Music Guidelines These supplemental terms apply if you post or share any videos or other content containing music on any Facebook Products. You are responsible for the content you post People use our Products to share content with their family and friends. Keep in mind you remain solely responsible for the content that you post, including any music that features in that content. Nothing in these terms constitutes any authorization by us with respect to any use of music on any of our Products. Use of music for commercial or non-personal purposes in particular is prohibited unless you have obtained appropriate licenses. You may not use videos on our Products to create a music listening experience We want you to be able to enjoy videos posted by family and friends. However, if you use videos on our Products to create a music listening experience for yourself or for others, your videos will be blocked and your page, profile or group may be deleted. This includes Live. Unauthorized content may be removed If you post content that contains music owned by someone else, your content may be blocked, or may be reviewed by the applicable rights owner and removed if your use of that music is not properly authorized. You may not be able to post or access videos containing music in every country of the world We want you to be able to share videos with your family and friends wherever they are, but any music in your video, if it is allowed at all, may not be available in all countries of the world.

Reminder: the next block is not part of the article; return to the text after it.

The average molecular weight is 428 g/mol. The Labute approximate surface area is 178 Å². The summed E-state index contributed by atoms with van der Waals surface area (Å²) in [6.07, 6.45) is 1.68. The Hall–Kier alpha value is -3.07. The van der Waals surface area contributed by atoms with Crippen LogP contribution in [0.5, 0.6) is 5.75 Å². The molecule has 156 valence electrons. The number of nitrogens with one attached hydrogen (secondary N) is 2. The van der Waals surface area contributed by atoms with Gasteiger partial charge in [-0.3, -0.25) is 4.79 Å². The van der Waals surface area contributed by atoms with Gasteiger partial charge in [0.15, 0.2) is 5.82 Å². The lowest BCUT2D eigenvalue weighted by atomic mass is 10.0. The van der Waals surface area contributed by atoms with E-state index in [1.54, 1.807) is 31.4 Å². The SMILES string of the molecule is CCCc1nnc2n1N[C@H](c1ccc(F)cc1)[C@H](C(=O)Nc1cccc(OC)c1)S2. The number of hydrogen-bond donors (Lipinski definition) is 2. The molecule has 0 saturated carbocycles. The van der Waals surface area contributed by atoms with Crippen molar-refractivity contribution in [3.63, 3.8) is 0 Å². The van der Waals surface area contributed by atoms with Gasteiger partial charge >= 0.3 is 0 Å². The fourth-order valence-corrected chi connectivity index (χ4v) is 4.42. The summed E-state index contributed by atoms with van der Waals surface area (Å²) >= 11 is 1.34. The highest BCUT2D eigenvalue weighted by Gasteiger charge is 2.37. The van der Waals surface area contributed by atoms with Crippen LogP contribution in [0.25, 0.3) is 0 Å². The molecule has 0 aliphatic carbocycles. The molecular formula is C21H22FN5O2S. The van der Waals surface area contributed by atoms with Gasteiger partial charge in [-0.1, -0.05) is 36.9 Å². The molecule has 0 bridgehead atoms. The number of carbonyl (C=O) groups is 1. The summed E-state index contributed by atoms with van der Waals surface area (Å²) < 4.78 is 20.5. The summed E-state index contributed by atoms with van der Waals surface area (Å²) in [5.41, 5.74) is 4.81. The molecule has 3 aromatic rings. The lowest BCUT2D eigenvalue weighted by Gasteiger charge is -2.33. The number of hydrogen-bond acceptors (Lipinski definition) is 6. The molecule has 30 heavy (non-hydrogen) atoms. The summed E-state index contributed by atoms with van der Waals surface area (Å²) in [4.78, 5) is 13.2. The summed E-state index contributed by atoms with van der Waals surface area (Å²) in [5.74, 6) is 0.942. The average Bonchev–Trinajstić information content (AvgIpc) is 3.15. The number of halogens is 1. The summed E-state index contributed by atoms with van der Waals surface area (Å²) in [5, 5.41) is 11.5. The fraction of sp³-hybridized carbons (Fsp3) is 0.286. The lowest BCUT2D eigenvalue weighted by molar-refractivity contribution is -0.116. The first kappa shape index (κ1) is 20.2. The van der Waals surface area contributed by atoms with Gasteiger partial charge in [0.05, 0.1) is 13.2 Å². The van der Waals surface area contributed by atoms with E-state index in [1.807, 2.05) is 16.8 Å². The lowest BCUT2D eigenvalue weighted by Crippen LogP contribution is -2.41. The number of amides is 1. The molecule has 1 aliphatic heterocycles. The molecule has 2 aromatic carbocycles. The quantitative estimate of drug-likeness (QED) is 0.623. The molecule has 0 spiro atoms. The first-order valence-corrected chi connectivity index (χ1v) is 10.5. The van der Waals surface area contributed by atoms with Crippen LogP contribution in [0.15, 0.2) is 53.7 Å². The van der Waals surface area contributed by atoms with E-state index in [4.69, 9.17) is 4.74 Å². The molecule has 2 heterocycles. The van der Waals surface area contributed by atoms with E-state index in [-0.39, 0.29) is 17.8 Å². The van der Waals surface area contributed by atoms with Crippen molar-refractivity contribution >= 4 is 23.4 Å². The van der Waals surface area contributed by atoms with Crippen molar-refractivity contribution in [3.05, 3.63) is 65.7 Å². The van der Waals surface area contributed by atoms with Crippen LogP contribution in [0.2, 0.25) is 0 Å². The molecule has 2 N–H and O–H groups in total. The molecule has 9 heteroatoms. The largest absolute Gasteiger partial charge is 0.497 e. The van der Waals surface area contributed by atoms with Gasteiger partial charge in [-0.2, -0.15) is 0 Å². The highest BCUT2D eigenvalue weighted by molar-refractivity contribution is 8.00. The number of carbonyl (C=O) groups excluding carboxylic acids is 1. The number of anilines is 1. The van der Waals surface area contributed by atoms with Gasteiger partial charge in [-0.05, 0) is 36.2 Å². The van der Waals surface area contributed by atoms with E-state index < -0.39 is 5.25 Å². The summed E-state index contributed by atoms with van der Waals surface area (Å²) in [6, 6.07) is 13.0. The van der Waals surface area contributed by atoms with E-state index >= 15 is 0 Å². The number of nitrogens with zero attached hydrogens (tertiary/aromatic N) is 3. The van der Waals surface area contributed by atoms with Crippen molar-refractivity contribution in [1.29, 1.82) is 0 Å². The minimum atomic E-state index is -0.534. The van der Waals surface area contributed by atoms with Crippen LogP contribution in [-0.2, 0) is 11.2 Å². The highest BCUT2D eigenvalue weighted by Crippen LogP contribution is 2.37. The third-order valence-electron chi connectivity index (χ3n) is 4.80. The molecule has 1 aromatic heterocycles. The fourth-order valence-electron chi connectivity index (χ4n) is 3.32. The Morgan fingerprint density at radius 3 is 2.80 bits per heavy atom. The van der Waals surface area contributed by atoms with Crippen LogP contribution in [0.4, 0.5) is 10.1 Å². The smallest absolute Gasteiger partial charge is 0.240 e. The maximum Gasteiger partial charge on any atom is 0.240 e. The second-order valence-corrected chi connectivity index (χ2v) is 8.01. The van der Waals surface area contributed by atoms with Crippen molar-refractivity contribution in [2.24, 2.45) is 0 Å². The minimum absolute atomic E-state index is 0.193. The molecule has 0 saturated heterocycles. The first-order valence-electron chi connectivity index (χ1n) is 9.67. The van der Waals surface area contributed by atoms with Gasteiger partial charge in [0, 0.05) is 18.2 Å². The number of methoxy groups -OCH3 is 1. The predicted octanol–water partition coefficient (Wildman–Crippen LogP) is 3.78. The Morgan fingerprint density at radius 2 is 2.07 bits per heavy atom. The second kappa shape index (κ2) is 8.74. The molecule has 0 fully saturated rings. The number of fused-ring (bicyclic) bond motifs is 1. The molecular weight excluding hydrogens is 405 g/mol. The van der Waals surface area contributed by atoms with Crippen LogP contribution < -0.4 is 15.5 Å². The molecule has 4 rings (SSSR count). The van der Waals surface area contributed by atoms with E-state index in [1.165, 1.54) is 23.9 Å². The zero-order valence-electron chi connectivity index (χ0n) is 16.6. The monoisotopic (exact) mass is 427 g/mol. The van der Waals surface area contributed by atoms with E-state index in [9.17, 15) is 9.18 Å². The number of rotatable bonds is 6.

This news has reasonably freaked out quite a few livestreamers. How this got tied to October 1st is a little sketchy. These music guidelines have already been in place.
We can remove or restrict access to content that is in violation of these provisions.
New (additional) Language:
We also can remove or restrict access to your content, services or information if we determine that doing so is reasonably necessary to avoid or mitigate adverse legal or regulatory impacts to Facebook.
That’s it. No other changes.
Furthermore, here’s what Facebook posted originally back in May, but updated on September 11th 2020: